During discussions on Monday and Tuesday, the group emphasized the importance of moving transuranic (TRU) waste currently stored at Area G at LANL to WIPP.
Secretary Martin led the discussions, reiterating the need for LANL and WIPP to be fully funded in order meet the goals and milestones in the newly developed Framework Agreement. 
In addition to getting TRU waste moved to the WIPP facility, the Coalition discussed the importance of ensuring that groundwater is safe and stormwater is not contaminated. 
Secretary Martin urged DOE and the Delegation to push for a cleanup budget of $255 million for LANL and $229 million for WIPP. Secretary Martin also stated that the State is not interested in amending the existing Consent Order unless there is adequate funding and demonstrated progress to move forward with the Framework Agreement. 
 
In meetings with Senators Bingaman and Udall and Representatives Luján, Heinrich and Pearce, the entire New Mexico Congressional Delegation expressed support for cleanup at LANL and said they would work to make sure there is adequate funding. 
Senators Bingaman and Udall, as well as Representative Lujan,  told the delegation today that they are planning to meet with Secretary of Energy Steven Chu and NNSA Administrator Tom D’Agostino and Gov. Susana Martinez’ representative Brian Moore later this week to discuss cleanup issues.
  
“Clearly, the members of the Coalition were very interested in asking questions during our meetings about NNSA priorities- top projects that, in our opinion, appear to have changed in prioritization over these last few months,” Stover said. “For example,  CMRR was not funded recently, and yet we had been told it was the number one defense issue for NNSA just three months ago. We were seeking answers to find out what happened. While we didn’t get any direct answers from NNSA, we were all glad to hear that the delegation was meeting with Secretary Chu this week. We feel that they heard our concerns and are going to be assertive in getting us some specific answers.”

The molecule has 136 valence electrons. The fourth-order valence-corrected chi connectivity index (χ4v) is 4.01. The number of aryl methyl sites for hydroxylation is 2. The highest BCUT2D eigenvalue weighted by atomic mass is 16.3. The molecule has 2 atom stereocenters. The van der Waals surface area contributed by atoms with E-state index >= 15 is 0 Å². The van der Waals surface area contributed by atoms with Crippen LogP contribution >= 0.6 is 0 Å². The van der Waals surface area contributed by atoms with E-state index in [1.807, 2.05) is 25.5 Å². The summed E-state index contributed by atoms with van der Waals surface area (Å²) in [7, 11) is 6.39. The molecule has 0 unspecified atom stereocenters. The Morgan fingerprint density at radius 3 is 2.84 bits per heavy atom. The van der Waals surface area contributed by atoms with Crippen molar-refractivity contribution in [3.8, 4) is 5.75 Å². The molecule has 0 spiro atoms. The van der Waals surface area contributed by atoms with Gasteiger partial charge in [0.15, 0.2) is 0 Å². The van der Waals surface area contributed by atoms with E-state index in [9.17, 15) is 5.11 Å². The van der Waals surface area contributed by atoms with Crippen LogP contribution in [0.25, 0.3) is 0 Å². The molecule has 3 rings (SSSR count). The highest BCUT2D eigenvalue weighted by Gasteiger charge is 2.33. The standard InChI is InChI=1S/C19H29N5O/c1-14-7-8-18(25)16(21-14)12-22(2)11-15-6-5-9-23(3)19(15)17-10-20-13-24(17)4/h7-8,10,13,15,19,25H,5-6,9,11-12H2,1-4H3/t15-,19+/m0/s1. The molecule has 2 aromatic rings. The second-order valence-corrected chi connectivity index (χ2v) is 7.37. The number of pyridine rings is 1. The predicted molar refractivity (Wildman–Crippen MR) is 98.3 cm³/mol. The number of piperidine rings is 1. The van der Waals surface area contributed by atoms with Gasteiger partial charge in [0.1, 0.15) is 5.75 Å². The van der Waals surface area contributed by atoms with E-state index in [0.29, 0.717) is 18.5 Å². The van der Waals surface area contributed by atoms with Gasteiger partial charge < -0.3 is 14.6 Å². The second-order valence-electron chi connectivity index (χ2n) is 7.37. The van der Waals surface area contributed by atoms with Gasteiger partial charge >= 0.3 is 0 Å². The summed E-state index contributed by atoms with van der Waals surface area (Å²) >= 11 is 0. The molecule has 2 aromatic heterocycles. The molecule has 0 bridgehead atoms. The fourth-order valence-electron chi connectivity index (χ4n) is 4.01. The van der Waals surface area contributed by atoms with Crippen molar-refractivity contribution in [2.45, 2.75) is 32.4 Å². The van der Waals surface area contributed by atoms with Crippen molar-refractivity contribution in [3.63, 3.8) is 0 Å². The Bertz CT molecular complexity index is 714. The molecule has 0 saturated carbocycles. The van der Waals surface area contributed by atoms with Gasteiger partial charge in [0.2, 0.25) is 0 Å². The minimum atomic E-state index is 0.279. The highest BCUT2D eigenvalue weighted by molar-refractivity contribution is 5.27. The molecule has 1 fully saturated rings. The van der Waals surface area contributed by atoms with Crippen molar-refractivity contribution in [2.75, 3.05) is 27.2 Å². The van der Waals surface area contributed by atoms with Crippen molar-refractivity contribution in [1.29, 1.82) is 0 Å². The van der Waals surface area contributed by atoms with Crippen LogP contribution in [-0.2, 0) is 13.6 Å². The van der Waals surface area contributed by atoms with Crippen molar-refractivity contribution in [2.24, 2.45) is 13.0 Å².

John Heaton, representing the City of Carlsbad, echoed those sentiments, and said the lack of funding has consequences that are far reaching for both northern and southern New Mexico.
 
“The characterization budget of WIPP was cut $15 million, which is the function that gets the TRU waste on the road from the sites.  Without adequate characterization money and additional maintenance money to keep WIPP safe, it will be impossible for DOE to meet its commitments to remove the TRU waste from Los Alamos,” he said.
 
Eddy County Commissioner Jack Volpato agreed with Heaton.
 
“Removing the waste from Los Alamos is important. We have the capability of accomplishing the task in two years if it’s adequately funded,” he said. 
 
At the conclusion of Tuesday’s meetings, other members of the Coalition said they felt they had made their points well-known, and that the delegation was listening.
 
Mayor Alice Lucero said she supports the Coalition to represent the City of Española, which has thousands of residents who commute to work at LANL every day.
She said the community is very interested in seeing clean up continue in Los Alamos, but also wants to see the economy remain strong, too, since LANL is a major employer for Northern New Mexico communities such as hers.
 
“It is essential that LANL gets adequate funding for cleanup, since the quality of water is important to us; however, the elimination of jobs at LANL has had an adverse impact on the economy in the Española Valley,” she said.